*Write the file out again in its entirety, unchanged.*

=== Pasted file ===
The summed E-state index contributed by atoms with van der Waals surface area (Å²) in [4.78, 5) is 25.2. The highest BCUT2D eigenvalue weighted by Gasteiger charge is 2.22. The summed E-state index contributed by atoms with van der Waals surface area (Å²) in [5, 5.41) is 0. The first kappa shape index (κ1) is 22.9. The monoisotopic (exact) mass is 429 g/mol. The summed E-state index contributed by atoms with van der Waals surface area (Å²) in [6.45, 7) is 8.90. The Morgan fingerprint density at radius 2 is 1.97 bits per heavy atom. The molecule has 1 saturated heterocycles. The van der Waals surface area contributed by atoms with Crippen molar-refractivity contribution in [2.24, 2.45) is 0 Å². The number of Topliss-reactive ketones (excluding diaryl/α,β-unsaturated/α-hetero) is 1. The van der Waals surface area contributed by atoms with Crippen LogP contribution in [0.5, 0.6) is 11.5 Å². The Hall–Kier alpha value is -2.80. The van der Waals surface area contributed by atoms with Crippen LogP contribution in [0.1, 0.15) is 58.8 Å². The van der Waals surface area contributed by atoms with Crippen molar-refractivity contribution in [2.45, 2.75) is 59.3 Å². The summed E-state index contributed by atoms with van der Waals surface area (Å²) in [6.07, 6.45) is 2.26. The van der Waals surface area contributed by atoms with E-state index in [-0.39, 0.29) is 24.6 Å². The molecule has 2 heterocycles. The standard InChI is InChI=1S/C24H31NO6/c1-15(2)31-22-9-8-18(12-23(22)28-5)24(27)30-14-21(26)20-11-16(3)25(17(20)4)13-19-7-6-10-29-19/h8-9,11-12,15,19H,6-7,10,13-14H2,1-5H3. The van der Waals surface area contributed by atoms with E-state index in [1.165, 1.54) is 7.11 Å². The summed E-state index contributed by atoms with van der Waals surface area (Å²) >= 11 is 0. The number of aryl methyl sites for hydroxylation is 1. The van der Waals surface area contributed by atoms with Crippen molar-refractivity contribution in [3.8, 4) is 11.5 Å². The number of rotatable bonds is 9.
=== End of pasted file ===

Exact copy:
The summed E-state index contributed by atoms with van der Waals surface area (Å²) in [4.78, 5) is 25.2. The highest BCUT2D eigenvalue weighted by Gasteiger charge is 2.22. The summed E-state index contributed by atoms with van der Waals surface area (Å²) in [5, 5.41) is 0. The first kappa shape index (κ1) is 22.9. The monoisotopic (exact) mass is 429 g/mol. The summed E-state index contributed by atoms with van der Waals surface area (Å²) in [6.45, 7) is 8.90. The Morgan fingerprint density at radius 2 is 1.97 bits per heavy atom. The molecule has 1 saturated heterocycles. The van der Waals surface area contributed by atoms with Crippen molar-refractivity contribution in [2.24, 2.45) is 0 Å². The number of Topliss-reactive ketones (excluding diaryl/α,β-unsaturated/α-hetero) is 1. The van der Waals surface area contributed by atoms with Crippen LogP contribution in [0.5, 0.6) is 11.5 Å². The Hall–Kier alpha value is -2.80. The van der Waals surface area contributed by atoms with Crippen LogP contribution in [0.1, 0.15) is 58.8 Å². The van der Waals surface area contributed by atoms with Crippen molar-refractivity contribution in [2.45, 2.75) is 59.3 Å². The summed E-state index contributed by atoms with van der Waals surface area (Å²) in [6.07, 6.45) is 2.26. The van der Waals surface area contributed by atoms with E-state index in [-0.39, 0.29) is 24.6 Å². The molecule has 2 heterocycles. The standard InChI is InChI=1S/C24H31NO6/c1-15(2)31-22-9-8-18(12-23(22)28-5)24(27)30-14-21(26)20-11-16(3)25(17(20)4)13-19-7-6-10-29-19/h8-9,11-12,15,19H,6-7,10,13-14H2,1-5H3. The van der Waals surface area contributed by atoms with E-state index in [1.165, 1.54) is 7.11 Å². The summed E-state index contributed by atoms with van der Waals surface area (Å²) >= 11 is 0. The number of aryl methyl sites for hydroxylation is 1. The van der Waals surface area contributed by atoms with Crippen molar-refractivity contribution in [3.8, 4) is 11.5 Å². The number of rotatable bonds is 9.